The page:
.How Physical Space Shaped the Sound of Local Quartet Majk

Initially, the members of local quartet Majk just got together to play a gig that cellist/vocalist Alexis Hawks had booked but didn’t have a band to perform.

When they rehearsed, each brought some of their own tunes, working together to arrange them as a four-piece. Right away they saw there was something special about the group. They not only wanted to keep it going, but also to make sure there was a permanent document of the music.

“We were making really magical music, and there were moments where it was like, ‘Are we going to be a forever band?’” says vocalist/pianist Kelly Koval. “We all agreed that we couldn’t just let it disappear into the ether.”

It was a long process, but last month, four years after that initial gig, Majk released its debut self-titled album. It’s a gorgeous, lush blend of instruments and vocals—sort of Americana, but not quite. The group often plays slowly, using empty space whenever possible.

Through those four years, the album remained the centerpiece of the band. They even stayed selective about when they’d play shows. They faced numerous hurdles over the course of completing the album, but the extra time it took also allowed them to make it exactly how they wanted.

secure document shredding

“It was always like, ‘Majk will not be complete until there is an album.’ So we had to do it,” Koval says. “There were so many life events—weddings, deaths, and pandemics, being separated while traveling. Our songs went through evolutions. We recorded them one way three years ago. We listened back and thought, ‘I’m not sure if that’s how they should be set in stone forever.’”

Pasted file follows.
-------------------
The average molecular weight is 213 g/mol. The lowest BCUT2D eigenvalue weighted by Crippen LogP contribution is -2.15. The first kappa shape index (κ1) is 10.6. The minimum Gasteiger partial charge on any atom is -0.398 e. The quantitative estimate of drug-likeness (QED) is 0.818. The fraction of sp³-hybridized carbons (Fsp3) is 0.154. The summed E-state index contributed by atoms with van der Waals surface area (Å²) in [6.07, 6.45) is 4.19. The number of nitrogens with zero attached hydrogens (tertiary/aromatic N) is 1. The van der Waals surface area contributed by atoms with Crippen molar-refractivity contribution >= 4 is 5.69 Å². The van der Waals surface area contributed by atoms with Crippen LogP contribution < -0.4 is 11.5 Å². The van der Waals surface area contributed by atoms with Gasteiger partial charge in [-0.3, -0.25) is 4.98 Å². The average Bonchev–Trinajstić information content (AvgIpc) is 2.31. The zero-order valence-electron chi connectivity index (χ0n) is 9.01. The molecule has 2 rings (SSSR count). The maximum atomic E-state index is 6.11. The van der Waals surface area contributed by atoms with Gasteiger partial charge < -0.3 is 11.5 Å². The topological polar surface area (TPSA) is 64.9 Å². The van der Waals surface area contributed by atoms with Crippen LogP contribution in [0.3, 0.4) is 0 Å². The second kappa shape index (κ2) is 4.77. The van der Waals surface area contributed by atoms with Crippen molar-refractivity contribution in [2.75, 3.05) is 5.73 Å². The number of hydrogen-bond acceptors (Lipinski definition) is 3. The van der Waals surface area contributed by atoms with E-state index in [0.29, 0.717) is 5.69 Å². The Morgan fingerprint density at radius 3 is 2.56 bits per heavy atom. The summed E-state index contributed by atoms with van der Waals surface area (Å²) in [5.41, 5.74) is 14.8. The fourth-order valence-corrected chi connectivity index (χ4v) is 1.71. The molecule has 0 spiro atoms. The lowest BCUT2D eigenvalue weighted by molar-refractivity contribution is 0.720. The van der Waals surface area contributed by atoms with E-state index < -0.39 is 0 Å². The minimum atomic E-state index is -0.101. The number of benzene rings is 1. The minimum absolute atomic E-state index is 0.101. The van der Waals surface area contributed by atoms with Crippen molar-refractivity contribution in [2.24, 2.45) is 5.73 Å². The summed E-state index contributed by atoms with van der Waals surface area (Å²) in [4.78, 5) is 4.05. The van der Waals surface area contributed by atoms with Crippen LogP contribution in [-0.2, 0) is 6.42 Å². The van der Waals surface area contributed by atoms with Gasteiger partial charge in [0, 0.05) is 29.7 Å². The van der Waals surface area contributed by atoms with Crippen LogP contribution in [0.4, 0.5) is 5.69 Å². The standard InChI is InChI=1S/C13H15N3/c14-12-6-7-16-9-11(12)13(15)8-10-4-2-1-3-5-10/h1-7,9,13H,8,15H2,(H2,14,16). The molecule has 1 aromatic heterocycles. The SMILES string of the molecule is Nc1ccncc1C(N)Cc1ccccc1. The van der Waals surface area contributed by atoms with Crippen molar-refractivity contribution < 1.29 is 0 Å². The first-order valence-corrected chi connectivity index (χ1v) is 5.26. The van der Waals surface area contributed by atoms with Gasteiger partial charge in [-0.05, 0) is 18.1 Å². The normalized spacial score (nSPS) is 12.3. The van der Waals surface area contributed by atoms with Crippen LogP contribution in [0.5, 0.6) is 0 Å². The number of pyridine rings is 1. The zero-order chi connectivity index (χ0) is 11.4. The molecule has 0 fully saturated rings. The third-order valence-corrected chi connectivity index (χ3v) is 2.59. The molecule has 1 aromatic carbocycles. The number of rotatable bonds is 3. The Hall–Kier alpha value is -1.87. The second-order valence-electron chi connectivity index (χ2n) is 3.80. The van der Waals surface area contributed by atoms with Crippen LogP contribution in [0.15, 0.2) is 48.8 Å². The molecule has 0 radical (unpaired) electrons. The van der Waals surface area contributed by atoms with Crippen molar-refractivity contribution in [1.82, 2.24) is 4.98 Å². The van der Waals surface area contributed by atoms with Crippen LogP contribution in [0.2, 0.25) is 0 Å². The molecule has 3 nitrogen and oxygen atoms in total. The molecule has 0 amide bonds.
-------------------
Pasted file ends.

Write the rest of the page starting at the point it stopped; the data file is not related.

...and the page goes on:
Visually, the group looks like a string band. Though Americana, chamber and folk are influences, the music goes in some pretty unexpected directions. Part of what makes Majk unique is the way the musicians let everything blend together and use the vocals as another instrument. They also mix in a fair number of pop elements as well, while keeping it highly emotive.

Some of this overlapping of instruments evolved from rehearsing in a tight space. They would literally crowd around each other in a small circle, touching each other’s knees, giving them a tactile sense of there being no individual member, just a single musical entity.

“The space shaped the sound,” Hawks says. “I think we were often focused on what the song needed over what we wanted to play. Does what you’re adding serve the song? A lot of them come off as pretty minimal.”

Their sound really came together when they worked on the album.

“When we were recording, things would change pretty drastically. That whole process was really important to finding the true essence of what each of those songs were supposed to be,” says bassist Jeff Kissell. “I think that mindfulness was baked in from the beginning.”  

But the process of documenting these songs, more than anything, was its own kind of journey. Not only were they polishing these songs, they were stripping them down until the core emotions revealed themselves.  

“A lot of our music is about expressing some deep emotion we’re trying to convey. A lot of times, when we’re working out a song, we’re trying to get to that essence of, ‘What’s the feeling behind the song?’” says guitarist/vocalist Mathew Harmon. “I don’t know if that’s something we talk about logically. I think a lot of this music is subtle and some of it is even melancholy, but it’s about expressing these deep emotions that we all go through and trying to find a way sonically for us to all be in that together, and share it through song.”  

For more information on Majk, go to majk.hearnow.com/majk.


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